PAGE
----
S.293 reference starts. We give you ALL the documents

[Update December 8, 2010: This archive is now the “official” channel for public access to the documents. The AGBC’s office has taken over updating duties. Thanks, guys.]

Oral arguments are beginning. We’re celebrating the first live action by opening up our internal archive of court documents. This includes practically everything filed by every party to the case.

Here’s the Google Docs folder.

This is the same archive we use internally. New filings are usually posted within a few days, often sooner.

People in the polyamorous community— and outside it— are very interested in this case. We hope this will help everybody to follow its progress, and to understand the events as well as the issues.

We also hope the community at large will take the chance to analyze and criticize all sides’ arguments. This is an important public debate as well as an important legal one. We invite everyone to use our forums to discuss the filings and their implications.


This post is already too long, but we’ll be making more from time to time, pointing out what we think are the most interesting and newsworthy things in old and new filings. In the meantime, we suggest you look over the parties’ opening statements, filed between November 1 and November 15 (see the technical section for how to find documents easily by date). There are three sets:

  • November 1-2: Opening arguments from those against section 293, explaining why it violates the restrictions in the Charter of Rights
  • November 8: Opening arguments from those for section 293, explaining why they think it does not violate any Charter of restrictions, and/or why the violation is justified under Charter section 1.
  • November 15: Reply openings from those against, explaining why they think that Charter section 1 does not apply to the violations in question.


By default, the folder is sorted by the date we uploaded or modified each file. This is not useful, because we don’t upload the files in order. If you click on the word “Name” at the top of the “Name” column, you’ll get a view sorted by name. Since the documents are named by date filed, this will give you a chronological view of the case.

When you click on the link, most of you will get a view with too little space for the document names. If you log into a Google account (perhaps created for this purpose), you’ll be able to click on the “View folder” link, and get a view where you can widen the “name” column. You should also be able to search the document text, but be aware that searching scanned PDFs doesn’t always work.

Google Docs can be a bit slow and unreliable about displaying these. Unfortunately, we don’t have the resources to host them directly at the moment, although we’re looking into it. In the meantime, if something doesn’t load, try reloading it, and if it still won’t load in the Google Docs preview page, try downloading it instead (use the “Download” link in the left-hand column on the preview page, or use the right mouse button over a document name to get a menu).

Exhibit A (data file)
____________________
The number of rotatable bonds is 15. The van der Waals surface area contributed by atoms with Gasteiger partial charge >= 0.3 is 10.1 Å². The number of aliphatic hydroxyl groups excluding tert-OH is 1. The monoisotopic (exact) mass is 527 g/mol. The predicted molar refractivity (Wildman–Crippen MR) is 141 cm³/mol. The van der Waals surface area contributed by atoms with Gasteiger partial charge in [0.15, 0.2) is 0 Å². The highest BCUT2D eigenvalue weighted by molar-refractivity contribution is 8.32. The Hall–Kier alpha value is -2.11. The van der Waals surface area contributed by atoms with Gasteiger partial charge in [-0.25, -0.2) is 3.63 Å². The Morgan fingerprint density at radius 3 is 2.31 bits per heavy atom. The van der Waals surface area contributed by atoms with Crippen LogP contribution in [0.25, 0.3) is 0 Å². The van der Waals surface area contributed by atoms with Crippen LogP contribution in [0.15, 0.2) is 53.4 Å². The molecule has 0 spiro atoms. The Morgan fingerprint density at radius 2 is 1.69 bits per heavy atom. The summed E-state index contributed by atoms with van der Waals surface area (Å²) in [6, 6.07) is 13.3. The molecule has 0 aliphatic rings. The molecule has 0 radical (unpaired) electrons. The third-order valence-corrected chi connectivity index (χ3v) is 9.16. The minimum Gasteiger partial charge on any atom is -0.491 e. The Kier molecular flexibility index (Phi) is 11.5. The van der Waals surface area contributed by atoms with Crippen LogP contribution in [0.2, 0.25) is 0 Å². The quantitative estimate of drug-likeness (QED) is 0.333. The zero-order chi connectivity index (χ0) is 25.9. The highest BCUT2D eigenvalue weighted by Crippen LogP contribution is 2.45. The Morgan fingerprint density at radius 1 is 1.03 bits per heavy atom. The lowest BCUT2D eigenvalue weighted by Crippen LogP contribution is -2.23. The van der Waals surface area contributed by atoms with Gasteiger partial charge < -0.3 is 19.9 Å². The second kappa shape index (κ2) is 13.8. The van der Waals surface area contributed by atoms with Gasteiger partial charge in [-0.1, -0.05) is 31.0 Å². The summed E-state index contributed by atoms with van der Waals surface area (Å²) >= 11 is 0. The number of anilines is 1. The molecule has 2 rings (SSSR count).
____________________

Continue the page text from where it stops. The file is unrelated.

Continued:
Why the wait?

We’ve wanted to release this for a long time. We’ve held on out of concern for witness privacy. That’s why we removed most of the names when we first released our own affidavits.

Several things have made us decide it’s OK to go ahead:

  1. In June, shortly after we published anonymized versions of our own affidavits, the full versions were published by the press. The names and lifestyles of all our witnesses were detailed in newspaper articles. That made the matter moot for our own people.
  2. The FLDS has gotten permission to present completely anonymous evidence. We’re confident that the Court would give the same privilege to any other party who had a good reason to ask for it. We were worried that we couldn’t safely anonymize other people’s evidence, or even know if they wanted us to do so. Now we know that they can anonymize it, to their own satisfaction, before we ever receive it.
  3. One party had said it might ask the court to seal certain evidence and ban its publication, in order to protect a witness. That party now says it does not plan to ask for such a ban.
  4. Elsewhere on the Web, we’re beginning to see what we think are biased collections of court documents… and we don’t believe the people posting them share our privacy scruples. We want to provide a full view of the case.

More about the archive

These are all public records that you could get down at the courthouse, but as far as we know many of them aren’t available anywhere else on the Web.

Way back in June, we posted mostly anonymized versions our own affidavits. Others have posted various documents from the case. Advocates have tried to advance their own views of the case by posting selected material. We think this is the first time anybody’s given the public access to everything, without picking and choosing.

Unless we’ve made some kind of error, the archive includes every document officially filed in court by every party to the case so far, except for the “Brandeis” evidence.

Brandeis briefs are reference collections of published papers and books, to be referred to in the parties’ legal arguments. We’ve held back that material because of copyright concerns. We have, however, included the introductory affidavits that list the Brandeis material, so those of you who are interested can go find it for yourselves.

We’ve carefully chosen what to release, but if anybody finds anything we should not have published for some legal or ethical reason, we will of course remove it. We will also abide by any restrictions or publication bans the Court may put in place in the future. At present there are no such restrictions.

One Response so far.

  1. Thank you very much for all of your hard work and for access to the documents. In Gratitude, Angel Hamilton

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